There is a conflict of interest only in narrow circumstances where an employee at the United States Attorney’s Office or the Department of Justice is charged with bribery. There is usually no conflict of interest because even though one employee in a federal government is being prosecuted by another employee government, they are from completely different sections.
It is not necessarily against the law to lie to a Metropolitan Police Department officer, although there are certain circumstances where it is. A person can be prosecuted in federal court for not telling the truth to an FBI agent and they are not afraid to let the person know that. The agents can intimidate the person and witnesses during an investigation. The agents want to identify all the evidence, so they talk to people. Talking to people may occur towards the end of the investigation because the agents do not want to alert their target that there is an investigation going on.
The government always looks for the smoking gun. They look for email exchanges, phone messages, text messages, and anything else that establishes a quid pro quo transaction between a public official and someone else. Often there is no smoking gun when they examine records, but they need to establish the connection between the public official and the other party.
Bank records can expose bribery because usually, a bribe takes the form of money. It does not have to because anything of value is sufficient. But, most often a bribe is in the form of cash paid to someone to take some action. The authorities look for any unusual, unaccounted for sums of money that suddenly appear in the public official’s account. They look at the travel habits of the public official to see if they are suddenly taking expensive trips or going to a specific location where the other suspect is located.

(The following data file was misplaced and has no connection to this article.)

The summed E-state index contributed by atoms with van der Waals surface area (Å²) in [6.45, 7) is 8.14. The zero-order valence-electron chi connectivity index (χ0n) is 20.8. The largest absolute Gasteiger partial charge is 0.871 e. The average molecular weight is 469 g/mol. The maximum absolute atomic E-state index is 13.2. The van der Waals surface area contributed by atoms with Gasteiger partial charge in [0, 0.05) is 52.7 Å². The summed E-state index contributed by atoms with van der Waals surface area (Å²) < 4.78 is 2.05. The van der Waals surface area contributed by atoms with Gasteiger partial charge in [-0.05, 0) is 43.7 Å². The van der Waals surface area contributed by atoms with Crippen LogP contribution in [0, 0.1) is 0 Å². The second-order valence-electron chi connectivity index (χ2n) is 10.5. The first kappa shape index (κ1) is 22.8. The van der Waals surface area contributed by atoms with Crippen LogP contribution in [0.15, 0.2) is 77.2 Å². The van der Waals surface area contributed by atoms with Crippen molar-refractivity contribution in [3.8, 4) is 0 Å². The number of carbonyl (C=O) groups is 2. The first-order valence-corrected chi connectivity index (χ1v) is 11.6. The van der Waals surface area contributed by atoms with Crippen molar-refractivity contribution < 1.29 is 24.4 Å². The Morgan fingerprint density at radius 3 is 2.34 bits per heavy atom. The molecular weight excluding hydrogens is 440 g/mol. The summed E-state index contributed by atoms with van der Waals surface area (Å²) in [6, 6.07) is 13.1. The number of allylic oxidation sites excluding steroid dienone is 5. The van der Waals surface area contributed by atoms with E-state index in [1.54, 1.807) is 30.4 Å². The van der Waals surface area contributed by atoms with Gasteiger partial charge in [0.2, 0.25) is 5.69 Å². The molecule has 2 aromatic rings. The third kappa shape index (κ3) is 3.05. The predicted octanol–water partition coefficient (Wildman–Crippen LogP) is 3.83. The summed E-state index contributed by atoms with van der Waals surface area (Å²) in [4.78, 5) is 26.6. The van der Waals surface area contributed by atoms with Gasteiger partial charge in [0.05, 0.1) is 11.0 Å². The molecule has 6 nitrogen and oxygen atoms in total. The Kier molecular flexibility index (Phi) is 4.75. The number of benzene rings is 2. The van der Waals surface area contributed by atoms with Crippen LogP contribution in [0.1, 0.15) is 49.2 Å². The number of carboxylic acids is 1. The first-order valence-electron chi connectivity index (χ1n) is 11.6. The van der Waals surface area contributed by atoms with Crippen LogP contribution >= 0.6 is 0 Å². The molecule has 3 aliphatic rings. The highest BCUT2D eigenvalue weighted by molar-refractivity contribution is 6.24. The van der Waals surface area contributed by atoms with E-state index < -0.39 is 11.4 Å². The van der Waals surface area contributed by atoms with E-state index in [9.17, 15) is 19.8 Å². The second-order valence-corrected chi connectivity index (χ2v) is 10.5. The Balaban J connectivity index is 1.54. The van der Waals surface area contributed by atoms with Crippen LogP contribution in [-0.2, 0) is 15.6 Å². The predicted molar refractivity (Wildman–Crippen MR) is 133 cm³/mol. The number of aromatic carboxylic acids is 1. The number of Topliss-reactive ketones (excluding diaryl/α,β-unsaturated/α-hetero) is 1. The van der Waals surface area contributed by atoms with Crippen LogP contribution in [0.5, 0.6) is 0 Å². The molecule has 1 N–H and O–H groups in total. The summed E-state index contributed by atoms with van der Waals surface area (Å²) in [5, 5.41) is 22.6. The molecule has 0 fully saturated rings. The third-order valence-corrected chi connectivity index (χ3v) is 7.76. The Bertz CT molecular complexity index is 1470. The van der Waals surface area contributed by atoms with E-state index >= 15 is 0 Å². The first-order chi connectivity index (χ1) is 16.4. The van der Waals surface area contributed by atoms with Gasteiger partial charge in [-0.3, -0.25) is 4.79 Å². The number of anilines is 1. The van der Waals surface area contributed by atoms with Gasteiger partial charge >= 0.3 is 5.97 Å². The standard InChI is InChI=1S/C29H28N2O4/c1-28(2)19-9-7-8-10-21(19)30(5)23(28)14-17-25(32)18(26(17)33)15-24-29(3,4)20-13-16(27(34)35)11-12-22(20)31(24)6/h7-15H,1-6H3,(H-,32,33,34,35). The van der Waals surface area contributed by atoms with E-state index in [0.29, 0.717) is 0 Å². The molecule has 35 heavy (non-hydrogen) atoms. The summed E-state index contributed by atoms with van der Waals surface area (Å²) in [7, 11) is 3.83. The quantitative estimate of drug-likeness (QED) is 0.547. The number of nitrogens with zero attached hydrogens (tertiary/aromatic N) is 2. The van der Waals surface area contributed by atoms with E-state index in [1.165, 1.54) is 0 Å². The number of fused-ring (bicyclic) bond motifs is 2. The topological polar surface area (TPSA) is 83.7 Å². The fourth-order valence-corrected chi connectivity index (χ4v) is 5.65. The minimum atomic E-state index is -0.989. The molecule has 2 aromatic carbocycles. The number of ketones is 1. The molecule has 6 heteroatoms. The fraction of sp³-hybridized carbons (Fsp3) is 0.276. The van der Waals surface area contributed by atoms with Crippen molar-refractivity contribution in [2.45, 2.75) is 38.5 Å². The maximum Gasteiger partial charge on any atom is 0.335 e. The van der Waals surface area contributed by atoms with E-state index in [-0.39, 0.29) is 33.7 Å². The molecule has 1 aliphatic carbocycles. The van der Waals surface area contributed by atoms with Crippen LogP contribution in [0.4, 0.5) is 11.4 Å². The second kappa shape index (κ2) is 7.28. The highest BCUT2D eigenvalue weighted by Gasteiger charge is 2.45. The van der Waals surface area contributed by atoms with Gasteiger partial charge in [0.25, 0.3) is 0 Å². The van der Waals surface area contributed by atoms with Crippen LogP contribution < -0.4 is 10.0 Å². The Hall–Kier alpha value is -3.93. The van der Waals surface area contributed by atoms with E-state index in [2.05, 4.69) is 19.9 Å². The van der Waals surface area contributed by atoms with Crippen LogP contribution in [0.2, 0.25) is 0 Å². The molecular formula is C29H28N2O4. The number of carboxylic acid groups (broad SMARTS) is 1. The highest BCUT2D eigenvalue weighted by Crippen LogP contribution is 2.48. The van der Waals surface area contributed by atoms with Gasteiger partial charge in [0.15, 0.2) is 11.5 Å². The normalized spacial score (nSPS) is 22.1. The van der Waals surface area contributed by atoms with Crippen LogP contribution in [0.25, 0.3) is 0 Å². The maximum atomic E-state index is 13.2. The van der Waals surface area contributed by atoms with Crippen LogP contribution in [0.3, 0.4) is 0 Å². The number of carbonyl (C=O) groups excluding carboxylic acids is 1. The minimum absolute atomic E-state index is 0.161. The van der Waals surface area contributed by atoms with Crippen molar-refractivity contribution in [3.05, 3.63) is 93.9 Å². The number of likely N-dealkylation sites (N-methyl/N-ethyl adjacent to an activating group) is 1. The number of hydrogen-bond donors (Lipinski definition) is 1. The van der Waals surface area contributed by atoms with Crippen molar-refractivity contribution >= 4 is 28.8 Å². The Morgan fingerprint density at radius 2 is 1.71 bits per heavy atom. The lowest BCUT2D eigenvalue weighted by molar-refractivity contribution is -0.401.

For example, the authorities believe an individual who is an officer of a company in Florida is trying to influence a legislative person or official in an agency. Suddenly, that official in the agency is taking trips to Florida and that appears suspicious. Federal agents look at the activities of the parties they are investigating including their transactions and their official duties. If there are any anomalies with regard to their official duties or they can tie the timing of what they suspect was a bribe to the time of an official action or a decision not to take an action of that official, they look at that closely as well.
One of the most important aspects of a DC federal public corruption and bribery investigation is the approach the prosecution takes to investigating charges. Prosecutors usually try to bring a live witness to court. Powerful testimony is quite effective for the government. They most likely have a large amount of documentary evidence including bank records, emails, texts, or transcripts from phone calls, and things of that nature to establish that the transaction or offer occurred.
The District is a unique jurisdiction because the primary prosecutorial agency for all cases that are brought in the District of Columbia is the United States Attorney’s Office with the federal prosecutors. Even the vast majority of state-level equivalent cases in DC Superior Court are brought by the United States Attorney’s Office. A bribery charge is brought forward by a federal prosecutor in federal court in the District of Columbia.